3072 — Organizational Factors Related to Military Sexual Trauma (MST) Screening
Hyun JK, Office of Mental Health Services (OMHS), Military Sexual Trauma Support Team and National Center for PTSD; Kimerling R, OMHS, Military Sexual Trauma Support Team and National Center for PTSD and Center for Health Care Evaluation; Cronkite R, Center for Health Care Evaluation, VA Palo Alto Health Care System, Center for Primary Care and Outcomes Research, Stanford School of Medicine; McCutcheon S, OMHS National Mental Health Director of Family Services, Military Sexual Trauma, and Women's Mental Health; Frayne SM, Center for Health Care Evaluation, VA Palo Alto Health Care System and Center for Primary Care and Outcomes Research, Stanford School of Medicine;
Organizational factors influence diffusion of new programs, and their influence on program implementation should be evaluated. In 2000, VHA implemented a universal MST screening program that initially exhibited wide variability in MST screening rates among facilities. This study investigated both facility-and patient-level factors associated with a patient’s receipt of MST screening during the early implementation phase of VHA’s universal MST screening policy and assessed if there was differential impact on continuing and new VHA users.
The sample consisted of 50,763 female and 1,004,758 male Veterans eligible for MST screening in 119 VHA facilities in FY2005. Multivariate generalized estimating equation analyses were conducted separately by gender and by continuing vs. new user status. Facility-level variables included specialized programming within the facility (e.g., women’s health clinic or specialized PTSD program), implementation of facility-level policies and audit and feedback practices, and facility volume characteristics. Patient-level variables included demographics and utilization of a women’s health clinic (for female Veterans only).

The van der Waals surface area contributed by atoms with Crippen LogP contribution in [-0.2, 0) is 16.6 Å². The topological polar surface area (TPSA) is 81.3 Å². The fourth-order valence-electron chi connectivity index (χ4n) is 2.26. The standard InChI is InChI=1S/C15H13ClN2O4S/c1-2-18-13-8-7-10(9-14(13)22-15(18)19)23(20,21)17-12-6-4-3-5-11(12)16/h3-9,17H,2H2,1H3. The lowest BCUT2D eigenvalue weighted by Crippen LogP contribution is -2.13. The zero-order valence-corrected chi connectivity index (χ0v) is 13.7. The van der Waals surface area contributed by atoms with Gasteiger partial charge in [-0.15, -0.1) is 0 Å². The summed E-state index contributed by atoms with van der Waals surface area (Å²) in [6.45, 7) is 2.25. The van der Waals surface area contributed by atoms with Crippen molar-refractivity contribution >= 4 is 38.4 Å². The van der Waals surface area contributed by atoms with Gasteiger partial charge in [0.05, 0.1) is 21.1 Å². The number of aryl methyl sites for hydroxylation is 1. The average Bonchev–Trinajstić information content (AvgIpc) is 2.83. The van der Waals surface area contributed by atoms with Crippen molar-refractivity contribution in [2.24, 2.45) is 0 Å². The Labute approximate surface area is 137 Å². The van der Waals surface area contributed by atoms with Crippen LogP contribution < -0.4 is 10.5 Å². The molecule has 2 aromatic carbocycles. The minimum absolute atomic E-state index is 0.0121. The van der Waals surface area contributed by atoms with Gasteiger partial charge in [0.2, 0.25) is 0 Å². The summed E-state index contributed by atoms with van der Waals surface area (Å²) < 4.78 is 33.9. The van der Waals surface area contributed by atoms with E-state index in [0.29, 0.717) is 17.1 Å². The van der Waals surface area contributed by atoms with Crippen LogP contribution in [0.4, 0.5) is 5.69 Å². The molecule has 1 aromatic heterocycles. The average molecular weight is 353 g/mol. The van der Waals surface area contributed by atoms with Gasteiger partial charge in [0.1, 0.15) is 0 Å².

Facility-level mandatory universal MST screening policies and audit and feedback practices were associated with increased odds of receiving MST screening among new patients and continuing male patients. Although the facility-level effect for the women’s health clinic did not emerge as significant, patient-level effects indicated that women who used a women’s health clinic had greater odds of being screened for MST compared to women who had not used a women’s health clinic.
This study showed that facility policies that promote universal MST screening, as well as audit and feedback practices at the facility, significantly improved the odds of patients receiving MST screening. Women Veterans’ utilization of a women’s health clinic was associated with higher odds of receiving MST screening.
This study provides empirical support for the use of policies and audit and feedback practices which the VHA has used since the implementation of the MST screening directive to encourage compliance with VHA’s MST screening objective, and is likely associated with the present day success in MST screening across all VHA facilities. This study also illustrates challenges in the use of specialized facility resources to influence diffusion of knowledge.